10 October 2004

A licence to drive

We have just completed an incredible journey within Georgia bureaucracy. Lana finally got her local license.
As we couldn't make appointments we had to go to the Department of Motor Vehicles office and try our luck. The Blue Ridge DMV office is smaller than a parking space with a desk for two officers and their computers, a smaller side desk with two computers for conducting the written tests, and room for about 6 people to wait.
Upon arriving you stand in a line to get a number in order to be called. Then you go outside (in the open) to wait for the number to appear on the display.
We tried first on a Saturday, but there were about 100 people waiting to take tests or handle DMV business and we decided we weren't going to get through.
We tried again the following Monday, but they had the day off because Columbus day was the previous Saturday so they had Monday off too.
We finally tried a third time and got through. After handing over Lana's Australian licence, she took the written tests and passed. Then the officer checked our paperwork and asked for a Social Security number. We gave her our Income Tax Return number but that wasn't good enough. We explained that Lana couldn't get a Social Security number because of our Visa restrictions. The officer told us we could not get a license without a letter from Social Security that we couldn't get a number. In the meantime Lana was now a learner and couldn't drive unaccompanied. Aaargh!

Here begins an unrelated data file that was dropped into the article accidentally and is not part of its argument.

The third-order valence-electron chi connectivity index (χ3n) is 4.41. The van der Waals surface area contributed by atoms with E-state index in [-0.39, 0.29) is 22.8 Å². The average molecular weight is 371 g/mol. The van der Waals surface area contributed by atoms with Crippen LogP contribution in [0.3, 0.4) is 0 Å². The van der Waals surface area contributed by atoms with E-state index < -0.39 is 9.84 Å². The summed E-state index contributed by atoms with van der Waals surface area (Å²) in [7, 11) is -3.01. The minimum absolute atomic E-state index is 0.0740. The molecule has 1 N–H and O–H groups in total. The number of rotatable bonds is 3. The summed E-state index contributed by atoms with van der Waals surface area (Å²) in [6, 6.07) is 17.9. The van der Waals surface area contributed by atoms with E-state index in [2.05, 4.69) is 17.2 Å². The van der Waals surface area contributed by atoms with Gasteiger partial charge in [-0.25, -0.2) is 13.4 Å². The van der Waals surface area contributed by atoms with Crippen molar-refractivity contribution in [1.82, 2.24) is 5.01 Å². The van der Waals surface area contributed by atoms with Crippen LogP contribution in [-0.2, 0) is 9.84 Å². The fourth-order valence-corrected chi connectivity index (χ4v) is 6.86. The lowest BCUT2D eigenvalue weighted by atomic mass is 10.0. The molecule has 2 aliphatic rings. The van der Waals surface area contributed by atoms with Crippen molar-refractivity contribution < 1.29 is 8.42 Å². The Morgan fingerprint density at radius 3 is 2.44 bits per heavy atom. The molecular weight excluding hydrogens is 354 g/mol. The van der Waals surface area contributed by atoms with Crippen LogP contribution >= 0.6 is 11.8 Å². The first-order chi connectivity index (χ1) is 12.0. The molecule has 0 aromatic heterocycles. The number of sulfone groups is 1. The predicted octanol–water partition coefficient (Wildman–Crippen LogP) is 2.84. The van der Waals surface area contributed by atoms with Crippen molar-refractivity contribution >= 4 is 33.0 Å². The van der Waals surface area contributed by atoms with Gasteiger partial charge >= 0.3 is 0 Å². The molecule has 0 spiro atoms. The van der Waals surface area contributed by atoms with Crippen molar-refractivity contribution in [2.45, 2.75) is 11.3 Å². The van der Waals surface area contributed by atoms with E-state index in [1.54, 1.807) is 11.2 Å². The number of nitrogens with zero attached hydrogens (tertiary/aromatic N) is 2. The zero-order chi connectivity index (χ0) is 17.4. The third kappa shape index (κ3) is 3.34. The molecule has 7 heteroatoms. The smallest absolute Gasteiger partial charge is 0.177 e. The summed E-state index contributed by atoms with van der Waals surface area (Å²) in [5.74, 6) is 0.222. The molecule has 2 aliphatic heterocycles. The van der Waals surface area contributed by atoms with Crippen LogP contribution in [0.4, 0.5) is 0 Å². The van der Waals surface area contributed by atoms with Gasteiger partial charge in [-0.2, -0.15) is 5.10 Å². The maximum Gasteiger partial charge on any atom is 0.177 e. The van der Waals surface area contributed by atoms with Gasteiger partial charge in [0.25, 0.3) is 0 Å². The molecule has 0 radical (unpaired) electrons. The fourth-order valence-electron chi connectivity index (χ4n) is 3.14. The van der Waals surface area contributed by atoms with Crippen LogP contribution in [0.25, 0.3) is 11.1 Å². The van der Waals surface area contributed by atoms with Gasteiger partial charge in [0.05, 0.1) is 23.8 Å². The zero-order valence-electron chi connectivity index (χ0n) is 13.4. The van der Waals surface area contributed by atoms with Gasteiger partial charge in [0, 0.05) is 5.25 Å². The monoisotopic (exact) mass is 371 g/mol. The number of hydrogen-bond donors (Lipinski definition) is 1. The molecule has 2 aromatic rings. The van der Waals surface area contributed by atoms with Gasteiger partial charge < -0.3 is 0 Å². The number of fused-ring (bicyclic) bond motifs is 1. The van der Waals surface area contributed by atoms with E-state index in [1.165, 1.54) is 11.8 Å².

We went to the nearest Social Scurity office and wated our turn. About 2 hours later we got to the correct officer who told she did not know what we were talkling about. I ruffled amongst my documents and showed her the Internet information page which mentioned the form. She looked up the form on her computer and said, "Oh." With the right form we returned to the DMV office.
Now the paperwork went to the next stage and we were told Lana needed a driving test but there were no appointments for today. We could wait hoping for a cancellation, or we could come back later. We decided to wait.
About an hour later someone failed the car safety inspection so we had the chance. Lana passed and we finally got the licence. Only $15, but total time away from home was 8 hours. (not counting the previous two attempts)

1 October 2004

Academic Software

We discovered a new software company Creation Engine which offers lots of software at education prices. They need proof of academic status, which includes homeschoolers. A letter concerning our status was enough.
So we purchased Quark Xpress, a professional desk top publishing software David used previously when he wrote his books and games. $195 vs RRP of $945. This is so that not only David learns the package, but also Ariel and Eric will learn too.


David has just read two interesting business books:
“Death by Meeting” and “The Five Dysfunctions of a Team”, both by Patrick Lencioni.
These are fascinating books discussing practical ways to make meetings worthwhile and getting teams to operate effectively.
They discuss the issues through the use of a story which reveals the main points in a non textbook way.